If New York's taxis used efficient carpooling and ride-sharing, then the city would only need 3,000 of them, way less than the more than 13,000 on the roads today. Those are the findings of a new MIT study, which looks at ways to improve transport in the city by using self-driving taxis.
Imagine for a moment that New York's cabs were replaced by autonomous cars. These networked, self-driving vehicles would be able to route themselves to carry two to four passengers at a time, reducing the number of vehicles needed, without significantly reducing travel time, and stopping a lot of traffic by removing so many cars from the roads.
Using algorithms developed by MIT Computer Science and Artificial Intelligence Laboratory's (CSAIL) Professor Daniela Rus, the 3,000 cars could serve 98% of taxi demand and create a 75% reduction in taxi traffic. If you switched to 10-seater minibusses instead, you could knock that number down to just 2,000 vehicles, with an average wait time of under three minutes. "A system like this could allow drivers to work shorter shifts, while also creating less traffic, cleaner air, and shorter, less stressful commutes," Rus told MIT's Adam Conner-Simons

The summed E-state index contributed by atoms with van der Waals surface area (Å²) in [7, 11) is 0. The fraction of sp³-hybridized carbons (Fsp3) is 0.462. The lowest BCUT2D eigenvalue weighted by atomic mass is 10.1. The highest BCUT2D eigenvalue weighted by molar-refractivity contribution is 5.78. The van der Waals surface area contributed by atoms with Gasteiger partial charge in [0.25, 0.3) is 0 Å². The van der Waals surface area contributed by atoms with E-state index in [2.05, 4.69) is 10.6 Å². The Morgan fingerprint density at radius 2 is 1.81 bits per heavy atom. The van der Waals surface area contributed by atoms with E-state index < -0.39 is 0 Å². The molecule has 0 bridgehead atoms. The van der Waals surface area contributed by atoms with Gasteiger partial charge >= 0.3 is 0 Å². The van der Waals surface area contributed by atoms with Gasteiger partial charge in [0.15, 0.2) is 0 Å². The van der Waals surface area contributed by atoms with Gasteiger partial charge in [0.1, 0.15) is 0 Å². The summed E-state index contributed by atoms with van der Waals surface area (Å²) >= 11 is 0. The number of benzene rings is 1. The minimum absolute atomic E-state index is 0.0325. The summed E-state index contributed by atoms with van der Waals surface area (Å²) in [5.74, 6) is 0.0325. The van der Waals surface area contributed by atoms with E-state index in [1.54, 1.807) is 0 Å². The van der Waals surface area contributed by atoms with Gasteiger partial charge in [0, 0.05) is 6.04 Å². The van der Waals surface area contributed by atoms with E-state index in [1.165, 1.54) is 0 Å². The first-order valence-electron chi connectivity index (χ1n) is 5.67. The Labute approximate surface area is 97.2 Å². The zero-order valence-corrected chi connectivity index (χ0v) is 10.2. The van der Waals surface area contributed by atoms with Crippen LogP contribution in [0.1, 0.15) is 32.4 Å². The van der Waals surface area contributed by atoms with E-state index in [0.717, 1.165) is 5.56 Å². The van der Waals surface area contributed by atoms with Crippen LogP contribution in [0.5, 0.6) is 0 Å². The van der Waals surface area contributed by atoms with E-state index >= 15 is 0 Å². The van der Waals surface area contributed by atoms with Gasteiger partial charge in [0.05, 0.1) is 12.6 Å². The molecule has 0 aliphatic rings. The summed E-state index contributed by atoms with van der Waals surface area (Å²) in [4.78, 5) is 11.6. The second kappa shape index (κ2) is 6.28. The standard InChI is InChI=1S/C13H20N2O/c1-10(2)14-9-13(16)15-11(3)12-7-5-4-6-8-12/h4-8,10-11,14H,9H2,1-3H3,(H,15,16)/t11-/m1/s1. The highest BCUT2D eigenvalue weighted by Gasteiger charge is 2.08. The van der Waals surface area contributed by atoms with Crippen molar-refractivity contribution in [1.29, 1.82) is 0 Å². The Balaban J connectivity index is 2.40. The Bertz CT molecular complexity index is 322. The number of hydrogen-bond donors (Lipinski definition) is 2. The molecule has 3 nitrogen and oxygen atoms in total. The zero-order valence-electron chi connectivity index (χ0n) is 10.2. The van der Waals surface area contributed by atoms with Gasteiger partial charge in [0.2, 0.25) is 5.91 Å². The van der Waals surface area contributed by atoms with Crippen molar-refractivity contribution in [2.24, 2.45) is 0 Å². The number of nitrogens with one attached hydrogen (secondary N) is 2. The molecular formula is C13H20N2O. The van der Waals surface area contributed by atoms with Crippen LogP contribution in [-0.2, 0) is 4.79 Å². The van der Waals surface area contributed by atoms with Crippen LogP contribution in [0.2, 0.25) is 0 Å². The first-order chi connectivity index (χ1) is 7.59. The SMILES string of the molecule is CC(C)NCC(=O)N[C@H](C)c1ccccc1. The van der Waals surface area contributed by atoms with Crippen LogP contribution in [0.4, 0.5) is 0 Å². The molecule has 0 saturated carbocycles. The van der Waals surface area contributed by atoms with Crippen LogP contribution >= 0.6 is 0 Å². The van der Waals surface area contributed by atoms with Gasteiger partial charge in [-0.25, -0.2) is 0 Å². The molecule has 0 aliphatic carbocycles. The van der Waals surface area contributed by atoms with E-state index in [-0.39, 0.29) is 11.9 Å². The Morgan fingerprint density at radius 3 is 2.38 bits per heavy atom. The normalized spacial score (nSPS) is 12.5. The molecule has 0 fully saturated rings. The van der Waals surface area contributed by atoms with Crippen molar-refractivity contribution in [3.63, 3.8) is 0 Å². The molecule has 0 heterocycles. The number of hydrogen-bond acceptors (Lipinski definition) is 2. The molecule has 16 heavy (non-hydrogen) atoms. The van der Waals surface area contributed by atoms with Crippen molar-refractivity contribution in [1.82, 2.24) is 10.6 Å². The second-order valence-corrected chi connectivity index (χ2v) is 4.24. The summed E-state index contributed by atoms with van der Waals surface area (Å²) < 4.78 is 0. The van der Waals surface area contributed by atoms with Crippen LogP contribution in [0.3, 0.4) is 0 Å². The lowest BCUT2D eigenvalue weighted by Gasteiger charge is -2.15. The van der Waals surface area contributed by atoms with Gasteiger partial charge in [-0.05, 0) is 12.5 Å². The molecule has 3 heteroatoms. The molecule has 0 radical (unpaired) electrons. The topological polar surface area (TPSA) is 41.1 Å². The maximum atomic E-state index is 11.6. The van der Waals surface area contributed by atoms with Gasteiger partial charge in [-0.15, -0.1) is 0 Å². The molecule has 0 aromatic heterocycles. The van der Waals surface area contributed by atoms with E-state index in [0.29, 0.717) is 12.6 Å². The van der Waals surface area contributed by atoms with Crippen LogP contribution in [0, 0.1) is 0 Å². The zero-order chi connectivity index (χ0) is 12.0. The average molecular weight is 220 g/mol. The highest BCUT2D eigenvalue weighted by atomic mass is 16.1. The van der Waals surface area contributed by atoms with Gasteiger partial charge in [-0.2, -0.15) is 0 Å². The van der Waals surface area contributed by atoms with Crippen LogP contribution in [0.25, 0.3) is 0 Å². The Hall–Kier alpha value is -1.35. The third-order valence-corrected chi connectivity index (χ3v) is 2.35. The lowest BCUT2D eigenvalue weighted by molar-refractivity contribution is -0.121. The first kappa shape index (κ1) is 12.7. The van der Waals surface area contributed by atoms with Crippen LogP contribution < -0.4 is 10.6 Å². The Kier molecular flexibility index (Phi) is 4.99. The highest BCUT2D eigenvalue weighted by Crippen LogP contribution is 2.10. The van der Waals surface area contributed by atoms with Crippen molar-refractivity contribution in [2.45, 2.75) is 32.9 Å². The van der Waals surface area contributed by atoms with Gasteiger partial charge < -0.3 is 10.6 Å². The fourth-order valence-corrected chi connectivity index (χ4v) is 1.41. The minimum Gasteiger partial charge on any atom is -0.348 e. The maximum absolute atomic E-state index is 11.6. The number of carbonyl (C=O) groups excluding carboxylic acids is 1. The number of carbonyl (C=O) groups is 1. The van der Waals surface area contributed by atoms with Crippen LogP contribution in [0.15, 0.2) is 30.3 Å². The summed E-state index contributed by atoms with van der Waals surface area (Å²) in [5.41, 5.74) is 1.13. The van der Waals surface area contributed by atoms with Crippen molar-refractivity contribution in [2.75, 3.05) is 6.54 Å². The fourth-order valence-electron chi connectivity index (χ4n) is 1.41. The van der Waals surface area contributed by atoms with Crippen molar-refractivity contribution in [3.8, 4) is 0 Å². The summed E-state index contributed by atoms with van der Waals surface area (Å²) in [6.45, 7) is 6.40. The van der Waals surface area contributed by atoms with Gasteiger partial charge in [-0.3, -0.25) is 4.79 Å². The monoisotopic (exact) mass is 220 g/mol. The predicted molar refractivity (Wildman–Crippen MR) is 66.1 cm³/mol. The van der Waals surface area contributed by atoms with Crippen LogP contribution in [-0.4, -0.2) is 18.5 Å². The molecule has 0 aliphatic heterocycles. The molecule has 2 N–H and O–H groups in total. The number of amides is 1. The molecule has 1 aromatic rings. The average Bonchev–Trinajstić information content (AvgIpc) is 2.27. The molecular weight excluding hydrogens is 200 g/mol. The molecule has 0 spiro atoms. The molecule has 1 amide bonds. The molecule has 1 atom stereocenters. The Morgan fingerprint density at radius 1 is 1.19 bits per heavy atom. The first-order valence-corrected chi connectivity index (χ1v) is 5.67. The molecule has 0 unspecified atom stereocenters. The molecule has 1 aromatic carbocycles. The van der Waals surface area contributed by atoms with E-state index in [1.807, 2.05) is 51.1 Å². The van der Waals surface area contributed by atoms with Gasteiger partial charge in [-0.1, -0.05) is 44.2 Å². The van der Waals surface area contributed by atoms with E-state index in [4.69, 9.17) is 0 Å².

The MIT algorithm was developed using the New York Taxicab Public Data Set, with data from around three million real taxi rides. Using this data, Rus's team could experiment with changes to "fleet size, capacity, waiting time, travel delay, and operational costs." And because it runs on real data, it is relevant to actual city traffic needs. The problem is getting 3,000 cars to run on the same algorithm, of course.
It would be worth it though. The study says that 1% of the U.S. GDP is wasted on traffic congestion every year. That's around $1.21 billion. People spend 5.5 billion hours a year sitting in traffic, and vehicles burn 2.9 billion gallons of gas while idling in traffic. By switching to on-demand ride-sharing services which use self-driving, self-routing cars, we can clear traffic off the roads, freeing up space for these smart cabs. There's a snowball effect here, too, as clearer roads mean faster journeys, which attracts more people to give up their cars and use ride-sharing instead.
That's the theory, anyway. In practice, we're far slower to adopt anything new. But perhaps millennials will save us. Younger people just aren't buying cars, but they still need to get around, and are already invested in using online services for everything. Maybe we just need to wait for all the old car-owners to die off to free up the roads for better options.